Mountains of the world are fragile eco-and geo-systems that currently face rapid and unprecedented changes associated with global climate change, as well as the expansion of (and exploitation by) societies (Huss et al., 2017; Immerzeel et al., 2020). The retreat and thinning of glaciers, formation of glacial lakes, degradation of mountain permafros...
Article
Full-text available
A deadly cascade A catastrophic landslide in Uttarakhand state in India on February 2021 damaged two hydropower plants, and more than 200 people were killed or are missing. Shugar et al. describe the cascade of events that led to this disaster. A massive rock and ice avalanche roared down a Himalayan valley, turning into a deadly debris flow upstre...
Article
Full-text available
Climate change-driven retreat of glaciers is producing thousands of glacial lakes across mountain regions. These lakes generally grow, coalesce into larger lakes that may produce increased downstream hazards and risks due to glacial lake outburst floods (GLOFs). This study assesses such hazards of Lower Barun Lake located near Mount Everest, Nepal....
Article
Full-text available
Glacial lakes are rapidly growing in response to climate change and glacier retreat. The role of these lakes as terrestrial storage for glacial meltwater is currently unknown and not accounted for in global sea level assessments. Here, we map glacier lakes around the world using 254,795 satellite images and use scaling relations to estimate that gl...
Article
Full-text available
The formation and expansion of Himalayan glacial lakes has implications for glacier dynamics, mass balance and glacial lake outburst floods (GLOFs). Subaerial and subaqueous calving is an important component of glacier mass loss but they have been difficult to track due to spatiotemporal resolution limitations in remote sensing data and few field o...
Article
The October 17th, 2015 Taan Fiord landslide and tsunami generated a runup of 193 m, nearly an order of magnitude greater than most previously surveyed tsunamis. To date, most post-tsunami surveys are from earthquake-generated tsunamis and the geomorphic signatures of landslide tsunamis or their potential for preservation are largely uncharacterized...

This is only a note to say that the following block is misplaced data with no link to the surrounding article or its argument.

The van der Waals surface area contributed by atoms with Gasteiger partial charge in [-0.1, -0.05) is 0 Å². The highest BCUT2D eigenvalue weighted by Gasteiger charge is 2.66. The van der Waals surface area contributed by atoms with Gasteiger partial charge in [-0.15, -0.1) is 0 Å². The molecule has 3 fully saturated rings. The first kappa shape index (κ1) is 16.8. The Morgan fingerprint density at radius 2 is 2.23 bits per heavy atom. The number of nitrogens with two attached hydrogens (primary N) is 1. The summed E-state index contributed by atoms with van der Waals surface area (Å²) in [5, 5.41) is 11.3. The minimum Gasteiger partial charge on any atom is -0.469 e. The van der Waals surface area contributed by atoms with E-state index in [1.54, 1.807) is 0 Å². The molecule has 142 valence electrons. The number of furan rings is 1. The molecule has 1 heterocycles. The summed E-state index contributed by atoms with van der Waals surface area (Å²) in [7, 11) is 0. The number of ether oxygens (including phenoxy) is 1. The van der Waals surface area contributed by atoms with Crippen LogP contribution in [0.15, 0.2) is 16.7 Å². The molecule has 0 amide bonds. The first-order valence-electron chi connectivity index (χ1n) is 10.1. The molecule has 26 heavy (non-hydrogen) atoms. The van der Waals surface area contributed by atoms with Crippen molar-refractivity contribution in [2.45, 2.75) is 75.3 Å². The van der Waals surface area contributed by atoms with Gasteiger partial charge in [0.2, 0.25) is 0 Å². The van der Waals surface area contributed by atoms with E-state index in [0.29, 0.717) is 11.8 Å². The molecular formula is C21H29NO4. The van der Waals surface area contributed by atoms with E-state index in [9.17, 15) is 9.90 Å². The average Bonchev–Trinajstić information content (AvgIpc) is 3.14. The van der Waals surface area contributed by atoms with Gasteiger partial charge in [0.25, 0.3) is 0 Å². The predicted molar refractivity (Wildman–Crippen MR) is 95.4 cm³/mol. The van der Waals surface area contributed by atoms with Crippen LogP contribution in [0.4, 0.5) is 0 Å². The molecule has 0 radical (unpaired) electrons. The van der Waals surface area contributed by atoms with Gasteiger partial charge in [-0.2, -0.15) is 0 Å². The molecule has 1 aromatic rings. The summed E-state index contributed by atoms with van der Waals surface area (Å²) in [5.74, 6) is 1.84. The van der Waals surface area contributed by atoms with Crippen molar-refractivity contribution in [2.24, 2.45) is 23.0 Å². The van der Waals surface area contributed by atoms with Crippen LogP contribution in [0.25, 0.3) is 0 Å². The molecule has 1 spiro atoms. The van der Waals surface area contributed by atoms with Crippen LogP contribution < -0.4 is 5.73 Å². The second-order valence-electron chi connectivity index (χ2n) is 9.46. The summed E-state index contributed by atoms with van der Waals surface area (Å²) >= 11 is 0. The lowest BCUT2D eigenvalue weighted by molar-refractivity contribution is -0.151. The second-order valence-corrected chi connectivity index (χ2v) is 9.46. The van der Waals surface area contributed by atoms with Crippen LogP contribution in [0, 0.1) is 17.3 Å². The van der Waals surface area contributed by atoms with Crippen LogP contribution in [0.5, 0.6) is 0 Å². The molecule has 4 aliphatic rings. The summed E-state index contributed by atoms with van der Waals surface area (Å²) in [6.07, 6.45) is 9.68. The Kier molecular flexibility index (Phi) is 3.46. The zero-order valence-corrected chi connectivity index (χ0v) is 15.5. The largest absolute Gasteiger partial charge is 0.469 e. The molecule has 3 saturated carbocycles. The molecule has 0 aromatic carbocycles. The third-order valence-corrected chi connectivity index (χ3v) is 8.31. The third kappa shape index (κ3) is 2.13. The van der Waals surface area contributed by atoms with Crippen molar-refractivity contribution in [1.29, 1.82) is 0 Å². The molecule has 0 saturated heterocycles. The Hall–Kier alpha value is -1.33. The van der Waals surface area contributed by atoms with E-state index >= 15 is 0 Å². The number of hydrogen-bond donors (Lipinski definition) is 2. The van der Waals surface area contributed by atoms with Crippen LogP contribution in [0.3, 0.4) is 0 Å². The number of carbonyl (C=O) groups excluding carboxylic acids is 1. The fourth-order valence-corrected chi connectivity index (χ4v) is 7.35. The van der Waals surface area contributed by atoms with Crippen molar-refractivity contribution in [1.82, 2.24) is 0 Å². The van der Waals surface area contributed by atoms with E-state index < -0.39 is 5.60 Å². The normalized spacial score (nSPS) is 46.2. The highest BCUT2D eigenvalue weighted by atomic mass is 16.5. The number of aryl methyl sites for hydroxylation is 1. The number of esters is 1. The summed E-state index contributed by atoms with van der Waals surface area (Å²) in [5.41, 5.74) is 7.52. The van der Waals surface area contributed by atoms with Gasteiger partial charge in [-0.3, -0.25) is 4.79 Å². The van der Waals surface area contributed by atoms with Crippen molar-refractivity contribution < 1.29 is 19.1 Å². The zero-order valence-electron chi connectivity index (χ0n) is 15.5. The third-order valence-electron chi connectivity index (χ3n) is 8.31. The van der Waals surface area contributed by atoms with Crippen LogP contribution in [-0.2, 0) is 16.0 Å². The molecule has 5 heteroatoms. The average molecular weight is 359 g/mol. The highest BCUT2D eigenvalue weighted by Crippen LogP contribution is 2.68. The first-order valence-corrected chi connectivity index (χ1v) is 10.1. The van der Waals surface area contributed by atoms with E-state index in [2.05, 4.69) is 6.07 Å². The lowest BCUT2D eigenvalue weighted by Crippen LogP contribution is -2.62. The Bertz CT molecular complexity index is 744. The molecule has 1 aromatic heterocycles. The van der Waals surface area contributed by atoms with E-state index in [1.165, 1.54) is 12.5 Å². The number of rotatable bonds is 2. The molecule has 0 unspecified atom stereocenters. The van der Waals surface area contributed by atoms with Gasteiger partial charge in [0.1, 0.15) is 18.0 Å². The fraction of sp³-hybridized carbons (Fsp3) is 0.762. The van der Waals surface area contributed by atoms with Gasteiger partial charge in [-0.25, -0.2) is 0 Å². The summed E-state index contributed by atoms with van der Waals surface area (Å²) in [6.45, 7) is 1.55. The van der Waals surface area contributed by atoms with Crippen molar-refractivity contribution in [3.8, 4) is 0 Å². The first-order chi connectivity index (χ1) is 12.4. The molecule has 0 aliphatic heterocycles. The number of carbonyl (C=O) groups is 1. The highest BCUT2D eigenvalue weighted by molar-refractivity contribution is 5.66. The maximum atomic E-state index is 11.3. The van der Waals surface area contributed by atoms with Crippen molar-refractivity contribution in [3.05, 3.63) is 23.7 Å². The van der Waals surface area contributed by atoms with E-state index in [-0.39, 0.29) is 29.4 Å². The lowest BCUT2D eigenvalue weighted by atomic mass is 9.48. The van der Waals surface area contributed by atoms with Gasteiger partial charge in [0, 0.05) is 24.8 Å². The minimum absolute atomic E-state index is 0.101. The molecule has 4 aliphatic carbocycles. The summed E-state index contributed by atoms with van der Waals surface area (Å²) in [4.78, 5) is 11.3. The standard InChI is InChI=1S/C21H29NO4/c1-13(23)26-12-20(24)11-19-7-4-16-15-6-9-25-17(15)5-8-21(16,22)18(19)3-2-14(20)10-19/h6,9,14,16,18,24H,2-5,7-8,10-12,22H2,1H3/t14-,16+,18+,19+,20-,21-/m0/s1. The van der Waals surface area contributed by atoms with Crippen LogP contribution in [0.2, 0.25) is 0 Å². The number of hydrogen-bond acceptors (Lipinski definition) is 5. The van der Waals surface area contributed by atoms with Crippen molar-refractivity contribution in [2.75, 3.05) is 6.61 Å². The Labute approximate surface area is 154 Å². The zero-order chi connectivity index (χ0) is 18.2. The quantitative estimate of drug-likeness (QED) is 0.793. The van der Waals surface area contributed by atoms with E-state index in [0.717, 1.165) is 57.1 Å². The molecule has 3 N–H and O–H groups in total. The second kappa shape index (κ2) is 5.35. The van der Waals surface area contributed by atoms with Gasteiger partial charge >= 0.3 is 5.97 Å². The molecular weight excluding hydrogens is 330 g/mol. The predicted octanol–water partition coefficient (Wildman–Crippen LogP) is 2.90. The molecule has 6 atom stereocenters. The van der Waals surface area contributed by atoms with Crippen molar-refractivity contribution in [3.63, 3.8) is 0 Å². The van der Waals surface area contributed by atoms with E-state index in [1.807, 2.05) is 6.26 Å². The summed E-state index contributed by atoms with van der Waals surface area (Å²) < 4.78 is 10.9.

Article
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A new open–source software tool, called GLAM BioLith–RT (Glacier Lakes Assisted Melting Biological Lithological Radiative Transfer), has been developed for modeling of Radiative Transfer (RT) in water bodies containing suspended lithic particles, phytoplankton, dissolved salts, and colored dissolved organic matter. Although our objective is an appl...
Article
Full-text available
Cascading hazard processes refer to a primary trigger such as heavy rainfall, seismic activity, or snow melt, followed by a chain or web of consequences that can cause subsequent hazards influenced by a complex array of preconditions and vulnerabilities. These interact in multiple ways and can have tremendous impacts on populations proximate to or...
Article
Full-text available
https://www.nps.gov/articles/aps-18-1-2.htm
Article
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Evolution of the 2014 Vulcan Creek landslide-dammed lake, Yukon, Canada, using field and remote survey techniques Abstract The Vulcan Creek landslide is a 1 to 2 × 10^6 m^3 landslide that occurred in southwest Yukon between 15 August and 9 September 2014. The elevation difference between the landslide headscarp and distal extent of the deposit is 3...
Preprint
Full-text available
We report on an exciting study comparing the size, colour, expired status, and fullness of the bottles of pills in the medicine cabinets of two earth scientists who have not actually met except on Twitter. The results are astounding and statistically (in)significant. We also show a map and some pictures in the style of McNoleg (1996), who really di...
Article
Full-text available
On April 20, 2017, a flood from the Barun River, Makalu-Barun National Park, eastern Nepal formed a 2–3-km-long lake at its confluence with the Arun River as a result of blockage by debris. Although the lake drained spontaneously the next day, it caused nationwide concern and triggered emergency responses. We identified the primary flood trigger as...
Article
A large subaerial landslide entered Taan Fiord, Alaska, on 17 October 2015 producing a tsunami with runup to 193 m. We use LiDAR data to show the slide volume to be 76 +3/-4 million m3 and that 51 million m3 entered Taan Fiord. In 2016, we mapped the fjord with multibeam bathymetry and high-resolution seismic data. Landslide and post-landslide depo...
Article
Full-text available
Glacial retreat in recent decades has exposed unstable slopes and allowed deep water to extend beneath some of those slopes. Slope failure at the terminus of Tyndall Glacier on 17 October 2015 sent 180 million tons of rock into Taan Fiord, Alaska. The resulting tsunami reached elevations as high as 193 m, one of the highest tsunami runups ever docu...
Article
Full-text available
This paper describes a collaboration between a visual artist and geoscientists, who together viewed the same rugged, high mountain landscape through different, yet complementary, lenses. We pair scientific mapping and historic comparative photography with a series of site-specific sculptural installations to interpret the dramatic geological change...
Article